It’s been one of those times lately, when the soul goes searching for meaning and all signs point in the same direction: Quiet. Silence, to hear the still small voice. And encouragement to accept what it says, even when the message is hard.
It was a rough week, last week–all those snow days, being cooped up and diverted from routine–and I didn’t handle it well. In the few moments I took to be quiet and still, the message I heard was, indeed, very hard. It said I was making my life, and my family’s, much harder than it actually was. I was resentful. I complained a lot. My fuse started out short and dwindled quickly. Nothing was good enough, and instead of looking on the bright side, I rode my attitude down a tight corkscrew of negativity.
Waking the soul is never a comfortable process. Recognition of one’s smallness–pettiness–is something everyone needs periodically, but when you get yourself stuck in a rut, it requires a real effort to suction your feet out of the mud. A bad attitude can always justify itself. There’s always cause for frustration, and that’s never more true than when you’ve managed to get yourself into a funk. You don’t put yourself in a funk, after all. It happens because lots of small irritants pile on top of each other and get blown way out of proportion.
The problem is, you get tired of feeling put-upon, so you defend yourself by expecting things to go wrong, thus justifying your bad reaction when, of course, they do. It’s an ugly cycle that almost everyone–maybe everyone–falls into at some point.
The trouble is that some people fall in, and they stay there. You know you’ve met people like that. People who are perpetually negative, perpetually angry at the world.
That’s not who I want to be. But it would be very easy for me to become that person.
I reached the pinnacle of this awareness twelve minutes into Mass yesterday, with a single line that I got to sing several times, to make sure the message sank in:
The just man is a light in darkness to the upright. (Ps. 112)
A light in darkness. That’s what I want to be. Not a proselytizer, not a finger wagger, not a complainer, not someone who lets five days stuck in the house turn her into a fire-breathing dragon.
A light in darkness. Someone whose actions and attitude breathe joy and peace into the world around her. Who lifts people up.
That’s a stretch for me, I’m afraid, but then again, maybe it’s a stretch for all of us. So I embrace this time of soul-waking, of soul-stretching, uncomfortable as it is, and the opportunity to wend my way back toward the narrow path yet again.
Good, thoughtful post. I was thinking some of the same things during the psalm this weekend. The weather has been getting me down, among other things. But trying to find a way to be the light in the darkness is important. Thanks for the reflection.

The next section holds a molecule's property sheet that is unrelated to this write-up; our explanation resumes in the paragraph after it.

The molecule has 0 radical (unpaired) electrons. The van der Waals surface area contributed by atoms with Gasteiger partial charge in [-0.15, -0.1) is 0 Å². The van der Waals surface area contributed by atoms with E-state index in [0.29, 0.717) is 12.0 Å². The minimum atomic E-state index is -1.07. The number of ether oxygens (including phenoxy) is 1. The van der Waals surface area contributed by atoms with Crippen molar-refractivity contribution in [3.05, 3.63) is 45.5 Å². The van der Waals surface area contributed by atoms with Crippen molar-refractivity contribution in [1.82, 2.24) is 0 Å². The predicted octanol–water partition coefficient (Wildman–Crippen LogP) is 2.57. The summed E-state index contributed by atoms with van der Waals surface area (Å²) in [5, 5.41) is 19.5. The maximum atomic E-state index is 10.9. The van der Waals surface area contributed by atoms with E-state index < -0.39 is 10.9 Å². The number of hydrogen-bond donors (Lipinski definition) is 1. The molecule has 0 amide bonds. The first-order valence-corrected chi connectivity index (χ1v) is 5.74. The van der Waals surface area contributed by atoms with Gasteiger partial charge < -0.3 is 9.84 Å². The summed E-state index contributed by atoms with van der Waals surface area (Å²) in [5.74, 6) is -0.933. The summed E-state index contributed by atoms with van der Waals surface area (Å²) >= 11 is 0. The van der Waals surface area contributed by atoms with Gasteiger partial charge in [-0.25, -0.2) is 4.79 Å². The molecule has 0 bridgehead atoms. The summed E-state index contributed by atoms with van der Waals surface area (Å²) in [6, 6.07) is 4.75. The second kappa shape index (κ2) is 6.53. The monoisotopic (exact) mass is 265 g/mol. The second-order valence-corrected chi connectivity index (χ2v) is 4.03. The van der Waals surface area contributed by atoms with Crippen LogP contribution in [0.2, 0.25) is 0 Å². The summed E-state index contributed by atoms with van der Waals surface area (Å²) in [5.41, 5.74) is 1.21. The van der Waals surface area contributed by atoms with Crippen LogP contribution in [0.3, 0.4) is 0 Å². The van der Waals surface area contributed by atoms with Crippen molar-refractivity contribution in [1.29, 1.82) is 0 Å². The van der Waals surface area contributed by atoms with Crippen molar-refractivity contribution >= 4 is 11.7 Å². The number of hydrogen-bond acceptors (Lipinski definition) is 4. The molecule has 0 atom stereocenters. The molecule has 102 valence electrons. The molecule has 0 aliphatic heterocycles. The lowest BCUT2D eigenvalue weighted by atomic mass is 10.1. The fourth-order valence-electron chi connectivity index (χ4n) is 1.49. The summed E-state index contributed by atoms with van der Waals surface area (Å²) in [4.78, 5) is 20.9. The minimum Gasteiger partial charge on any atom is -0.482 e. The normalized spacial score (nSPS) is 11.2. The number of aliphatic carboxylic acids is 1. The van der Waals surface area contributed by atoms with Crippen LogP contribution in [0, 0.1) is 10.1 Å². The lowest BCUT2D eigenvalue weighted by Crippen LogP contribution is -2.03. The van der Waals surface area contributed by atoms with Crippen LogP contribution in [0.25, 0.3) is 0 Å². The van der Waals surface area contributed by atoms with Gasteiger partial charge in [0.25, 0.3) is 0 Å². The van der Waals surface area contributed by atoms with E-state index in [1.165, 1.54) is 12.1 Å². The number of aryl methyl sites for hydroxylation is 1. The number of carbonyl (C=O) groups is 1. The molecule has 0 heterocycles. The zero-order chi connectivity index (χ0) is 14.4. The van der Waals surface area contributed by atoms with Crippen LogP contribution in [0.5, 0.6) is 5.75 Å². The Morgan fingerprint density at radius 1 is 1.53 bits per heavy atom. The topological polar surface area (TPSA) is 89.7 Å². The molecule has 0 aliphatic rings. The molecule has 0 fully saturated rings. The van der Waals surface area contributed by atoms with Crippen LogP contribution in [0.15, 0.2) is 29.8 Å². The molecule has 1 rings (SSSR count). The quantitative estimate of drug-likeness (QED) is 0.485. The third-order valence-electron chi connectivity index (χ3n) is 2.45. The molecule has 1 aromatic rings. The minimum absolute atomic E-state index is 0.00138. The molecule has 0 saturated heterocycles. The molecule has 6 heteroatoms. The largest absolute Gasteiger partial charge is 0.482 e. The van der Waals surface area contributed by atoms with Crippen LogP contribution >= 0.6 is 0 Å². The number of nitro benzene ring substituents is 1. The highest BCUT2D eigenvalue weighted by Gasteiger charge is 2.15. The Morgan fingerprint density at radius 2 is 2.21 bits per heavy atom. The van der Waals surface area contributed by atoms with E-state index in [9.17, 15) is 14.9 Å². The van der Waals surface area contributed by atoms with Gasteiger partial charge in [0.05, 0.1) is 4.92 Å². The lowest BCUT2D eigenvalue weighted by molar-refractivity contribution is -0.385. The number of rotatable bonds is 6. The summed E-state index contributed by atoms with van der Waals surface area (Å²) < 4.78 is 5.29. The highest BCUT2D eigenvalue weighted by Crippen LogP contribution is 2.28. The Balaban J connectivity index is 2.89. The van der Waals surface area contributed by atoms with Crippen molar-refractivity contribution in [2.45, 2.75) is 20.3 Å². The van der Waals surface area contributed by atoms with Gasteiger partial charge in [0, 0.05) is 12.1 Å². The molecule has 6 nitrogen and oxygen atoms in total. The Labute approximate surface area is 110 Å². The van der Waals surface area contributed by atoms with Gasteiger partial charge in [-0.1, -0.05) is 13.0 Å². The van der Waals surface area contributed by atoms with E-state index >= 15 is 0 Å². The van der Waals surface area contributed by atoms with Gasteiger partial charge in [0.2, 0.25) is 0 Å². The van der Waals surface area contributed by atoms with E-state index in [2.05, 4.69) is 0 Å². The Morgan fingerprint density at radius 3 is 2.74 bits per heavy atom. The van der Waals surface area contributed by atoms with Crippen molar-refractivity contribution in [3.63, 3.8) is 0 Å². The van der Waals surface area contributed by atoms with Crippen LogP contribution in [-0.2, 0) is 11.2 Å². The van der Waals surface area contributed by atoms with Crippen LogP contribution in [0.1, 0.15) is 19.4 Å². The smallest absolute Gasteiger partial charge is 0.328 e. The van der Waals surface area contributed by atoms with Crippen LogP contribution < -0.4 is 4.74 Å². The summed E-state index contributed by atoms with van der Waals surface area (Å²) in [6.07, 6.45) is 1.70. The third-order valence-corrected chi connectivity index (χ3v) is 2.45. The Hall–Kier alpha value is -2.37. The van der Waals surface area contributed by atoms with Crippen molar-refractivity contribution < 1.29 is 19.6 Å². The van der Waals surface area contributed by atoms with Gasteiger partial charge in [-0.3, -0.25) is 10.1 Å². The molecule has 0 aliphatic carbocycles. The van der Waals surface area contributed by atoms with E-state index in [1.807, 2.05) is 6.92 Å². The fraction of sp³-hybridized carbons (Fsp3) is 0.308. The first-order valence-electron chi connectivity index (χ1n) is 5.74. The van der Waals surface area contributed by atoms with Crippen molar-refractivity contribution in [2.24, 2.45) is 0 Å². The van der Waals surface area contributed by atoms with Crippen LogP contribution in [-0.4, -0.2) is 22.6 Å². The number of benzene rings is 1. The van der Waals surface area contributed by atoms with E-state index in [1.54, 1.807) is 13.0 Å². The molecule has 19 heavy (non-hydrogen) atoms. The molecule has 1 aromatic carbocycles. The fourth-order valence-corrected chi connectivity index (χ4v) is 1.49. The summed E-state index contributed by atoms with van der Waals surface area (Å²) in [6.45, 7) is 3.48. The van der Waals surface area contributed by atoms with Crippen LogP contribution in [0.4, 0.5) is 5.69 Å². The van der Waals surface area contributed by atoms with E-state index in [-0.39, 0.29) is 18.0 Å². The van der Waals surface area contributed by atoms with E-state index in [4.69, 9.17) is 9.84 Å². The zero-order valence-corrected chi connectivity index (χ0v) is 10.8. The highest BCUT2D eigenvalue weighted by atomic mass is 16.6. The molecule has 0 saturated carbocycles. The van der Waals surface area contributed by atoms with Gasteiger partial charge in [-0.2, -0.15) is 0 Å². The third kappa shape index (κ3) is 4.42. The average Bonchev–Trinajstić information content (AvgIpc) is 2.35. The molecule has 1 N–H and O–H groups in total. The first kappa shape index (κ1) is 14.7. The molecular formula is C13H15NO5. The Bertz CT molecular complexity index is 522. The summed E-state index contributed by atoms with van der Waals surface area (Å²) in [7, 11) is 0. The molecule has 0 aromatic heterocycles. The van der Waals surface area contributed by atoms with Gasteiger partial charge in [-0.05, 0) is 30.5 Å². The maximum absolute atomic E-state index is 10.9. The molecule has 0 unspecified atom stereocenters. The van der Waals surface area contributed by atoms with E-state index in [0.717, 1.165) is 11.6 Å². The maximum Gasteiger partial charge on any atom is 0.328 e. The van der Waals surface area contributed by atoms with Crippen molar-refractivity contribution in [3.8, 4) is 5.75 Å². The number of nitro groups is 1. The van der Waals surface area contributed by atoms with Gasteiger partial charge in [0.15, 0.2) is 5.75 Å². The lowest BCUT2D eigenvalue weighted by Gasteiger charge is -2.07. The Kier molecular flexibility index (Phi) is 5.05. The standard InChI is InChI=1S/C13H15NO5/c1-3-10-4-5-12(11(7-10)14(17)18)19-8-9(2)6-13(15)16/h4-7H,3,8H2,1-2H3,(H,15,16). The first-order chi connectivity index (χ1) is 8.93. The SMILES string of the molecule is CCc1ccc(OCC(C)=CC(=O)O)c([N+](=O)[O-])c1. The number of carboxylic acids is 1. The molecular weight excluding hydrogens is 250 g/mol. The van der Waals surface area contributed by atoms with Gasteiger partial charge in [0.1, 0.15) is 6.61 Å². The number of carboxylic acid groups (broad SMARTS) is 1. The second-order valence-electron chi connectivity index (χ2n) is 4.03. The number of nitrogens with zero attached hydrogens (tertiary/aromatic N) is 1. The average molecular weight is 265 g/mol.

Dear Kathleen, As is always the case when I try to tell you how much I’ve enjoyed one of the pieces you’ve written, and how I’ve been touched by it, I can come up with the same word: WOW. Yesterday I tried to explain to our granddaughters (3 and 5) the Gospel reading for Mass in as simple a way as I thought they could grasp it. (Ok, so I didn’t go into the salt part, because I knew that would give them the idea they could help themselves to any salt shaker they come across and, well, you can do the math on that one!) I talked to them about Mt. 5:16 and gave them a coloring page with a drawing of a lighthouse and “Let your light shine” written in dotted lines. (Thank you, Lord, for the internet!) Their smiles told me they’d grasped it. They said they would “shine for Jesus.” Yep, they got it. I thought I had, too — until I read your piece today. WOW. Thanks for your perfect timinq. Blessings, Tere F.
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Beautiful article. I can so relate. I can get such an attitude at times. Sigh.
Waking the soul. I like that phrase. God is good. He helps us know what we need to work on. He puts His finger right on it. And loves us right though it.
You were a light in my darkness this week! Thank you for coming to the hospital and being there!
It was my honor, Laura.
Wonderful post, Kathleen. Honesty makes it great. Here I can see myself. (Getting the Thanksgiving feast to the table does it for me.)
With your insight into the machinations of funk, you, the fire breathing dragon (great image)became light to my darkness, “someone whose actions and attitude breathe joy and peace into the world around her. Who lifts people (me) up.” You make me understand how God can love this motley crew. Love ya!
In your poetry you always seem so serene. It’s good to know I’m not the only one.
On Sun, Feb 16, 2014 at 1:59 PM, So much to say, so little time wrote:
I’m a New Yorker (South Bronx), that should say it all.